One night when I was about 21, my then-boyfriend and I took a borrowed car and drove from his place, which he shared with eight housemates, to a new gray-shingled condominium on the other side of Whistler, British Columbia. I followed him up a path between two snow banks, which dead-ended at the steel bars of a high fence. "Here it is," he said, and he got down on one knee, offering me the other as a stepladder. I looked around, wondered whether the place was alarmed, and hauled myself up and over the fence. He followed, and a few seconds later we gazed on what we had sought, our own little piece of ski resort bliss: a capacious hot tub, steam rising into the alpine night.
Today, I breeze into the Fairmont Chateau Whistler Resort after we put the truck in paid underground parking. The lobby is a cathedral of river stone and great wooden beams, with, in place of an altar, vast windows facing a snowy slope. I brandish my credit card and am welcomed as a legitimate guest. "New York," I say, when asked where I've come from, a statement I think conveys all sorts of misimpressions, but correcting the record seems too complex. After checking in, my now-boyfriend and I head for the tiled spa, which is equipped with pitchers of citrus-infused water, a sauna, an indoor-outdoor swimming pool, and several hot tubs. It is, to be sure, more relaxing than commandeering a hot tub by stealth, but I can't definitively say that it is more fun. Being able to afford a nice hotel underlines the frightening unstoppability of passing time.
Whistler Blackcomb, as the two-mountain resort now calls itself, was but a few cabins and a dirt road when the first chairlift opened in 1966. In recent years, it has become progressively swankier, attracting helicopter service from Vancouver and a regular flow of tourists from Japan and Europe, as well as migrant lift labor from the far corners of the globe. During the Winter Olympics, the mountains will host skiing, bobsled, luge, and skeleton events.
On top of Blackcomb, the sun is brilliant and the vistas extend up and down the valley, but days have passed since new snow fell, and it is alternately crunchy and icy under board. After a few runs, we embark on Whistler Blackcomb's latest pre-Olympic project, the Peak 2 Peak gondola, which was unveiled three months earlier and ferries people between the two mountains. In the middle of the traverse, the glass and metal pods hang 1,427 feet above Fitzsimmons Creek, setting a world record for height. We crowd, with other tourists and members of the Slovakian Paralympic Ski Team, onboard one of the pods that has a glass floor at its center. The creek is visible as a jagged black line against the snow far below. During the 11-minute crossing, several of the passengers white-knuckle the railings. The chief practical implication of the Peak 2 Peak is that whereas we came up Blackcomb, we can now snowboard down Whistler without descending the former and ascending the latter first. And so we do. It seems an incremental benefit for a $52 million investment. But it feels churlish to question the inherent good of growth amid the pre-Olympic bustle.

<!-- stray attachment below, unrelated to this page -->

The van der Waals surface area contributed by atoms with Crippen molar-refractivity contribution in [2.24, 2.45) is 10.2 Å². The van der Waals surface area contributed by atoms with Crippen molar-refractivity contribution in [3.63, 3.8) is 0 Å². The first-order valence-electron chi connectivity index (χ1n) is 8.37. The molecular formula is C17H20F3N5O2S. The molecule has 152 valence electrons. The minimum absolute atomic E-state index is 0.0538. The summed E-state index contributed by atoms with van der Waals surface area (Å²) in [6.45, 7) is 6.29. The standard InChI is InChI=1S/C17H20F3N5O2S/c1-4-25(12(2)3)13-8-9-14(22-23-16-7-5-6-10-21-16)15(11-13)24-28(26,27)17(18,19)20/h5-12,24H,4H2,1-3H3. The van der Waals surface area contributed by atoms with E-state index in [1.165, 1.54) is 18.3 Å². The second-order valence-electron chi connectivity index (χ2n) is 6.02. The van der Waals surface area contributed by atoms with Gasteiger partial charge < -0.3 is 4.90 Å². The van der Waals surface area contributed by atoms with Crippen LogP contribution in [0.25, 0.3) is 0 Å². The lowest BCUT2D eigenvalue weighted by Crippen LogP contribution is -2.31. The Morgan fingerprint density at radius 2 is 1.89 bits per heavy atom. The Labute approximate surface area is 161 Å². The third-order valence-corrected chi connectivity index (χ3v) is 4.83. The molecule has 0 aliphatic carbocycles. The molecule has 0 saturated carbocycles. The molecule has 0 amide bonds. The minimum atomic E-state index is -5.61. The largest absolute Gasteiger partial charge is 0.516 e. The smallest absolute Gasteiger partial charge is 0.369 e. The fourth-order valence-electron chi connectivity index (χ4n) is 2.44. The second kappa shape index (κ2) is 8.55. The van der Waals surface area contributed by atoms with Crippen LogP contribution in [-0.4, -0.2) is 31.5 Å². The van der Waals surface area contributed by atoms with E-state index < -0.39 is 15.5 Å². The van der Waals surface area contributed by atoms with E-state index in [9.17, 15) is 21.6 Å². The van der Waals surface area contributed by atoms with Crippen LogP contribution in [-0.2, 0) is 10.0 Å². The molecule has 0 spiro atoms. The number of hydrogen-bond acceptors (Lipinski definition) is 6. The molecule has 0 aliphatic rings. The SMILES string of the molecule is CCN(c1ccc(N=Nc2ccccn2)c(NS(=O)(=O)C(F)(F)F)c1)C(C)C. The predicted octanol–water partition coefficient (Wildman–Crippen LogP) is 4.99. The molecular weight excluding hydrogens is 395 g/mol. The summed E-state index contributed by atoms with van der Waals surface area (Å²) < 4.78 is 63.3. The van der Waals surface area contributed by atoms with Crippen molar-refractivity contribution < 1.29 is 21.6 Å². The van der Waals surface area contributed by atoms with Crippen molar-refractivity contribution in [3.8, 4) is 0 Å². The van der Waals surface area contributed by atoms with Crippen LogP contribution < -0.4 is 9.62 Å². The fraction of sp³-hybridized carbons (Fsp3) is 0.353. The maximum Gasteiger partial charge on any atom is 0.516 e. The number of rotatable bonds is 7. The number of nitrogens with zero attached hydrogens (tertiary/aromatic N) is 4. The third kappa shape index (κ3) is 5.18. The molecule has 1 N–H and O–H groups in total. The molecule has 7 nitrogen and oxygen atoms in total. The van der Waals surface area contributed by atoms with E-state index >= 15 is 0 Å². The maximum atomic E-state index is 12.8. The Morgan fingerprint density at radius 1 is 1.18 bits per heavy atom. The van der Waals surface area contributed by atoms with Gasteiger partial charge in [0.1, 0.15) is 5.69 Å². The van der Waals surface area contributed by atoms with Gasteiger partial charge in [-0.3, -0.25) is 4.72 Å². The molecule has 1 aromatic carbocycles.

Early the next morning, we drive out of the narrow mountain valley. Before we get out of town, I still feel embraced by the steep slopes on either side. On leaving Whistler, or any mountain place, I have always felt a touch of agoraphobia. Some animal-brain instinct kicks in, telling me predators can now approach from any direction.
That winter I broke into the condominium hot tub, I was nearing college graduation, anxious about the world suddenly becoming too big. I often went to and from Whistler to visit my boyfriend, who lived there. On one return journey, I got a ride down to Vancouver with a friend of his, who was continuing across the country to Toronto, a five- or six-day drive. This young man was from Back East and had a degree in political science. After two winter seasons at Whistler, he was going home to tackle the whole business of adulthood. You can't, after all, just while away life in Lotus Land—or, at the very least, you have to decide whether you're the kind of person who does. He wasn't the kind, and I knew by then that I wasn't, either, that I would have to go do the career-getting and money-making and figuring out of who I was, and that I was ill-equipped to even begin. The snow turned to pouring rain during our descent to the city, and when he dropped me off in a shopping mall parking lot before getting back on the Trans-Canada, I felt as if more than just a weekend was ending.
The road between Whistler and Vancouver, known as the "Sea to Sky Highway," is, like so much around here, undergoing pre-Olympic improvements, these ones intended to smooth out the twists and limit the dangers. We pass our first road construction project before we even get to Squamish, a formerly depressed-looking logging town that has lately refashioned itself into the "Squamish Adventure Centre," as the sign says on the new stone, glass, and fir visitor's bureau at the side of the highway.
South of Squamish the revamped road whisks drivers along the rocky hillside above Howe Sound. With a highway this straight, the Olympics can surely stay stocked with sushi and midwinter greens, and the road is now far less likely to kill anyone than the old winding way was. Change, in places as in people, may be its own goal, the product of our restlessness. The result is that things are different than they were before, but whether they are better, I can't definitively say.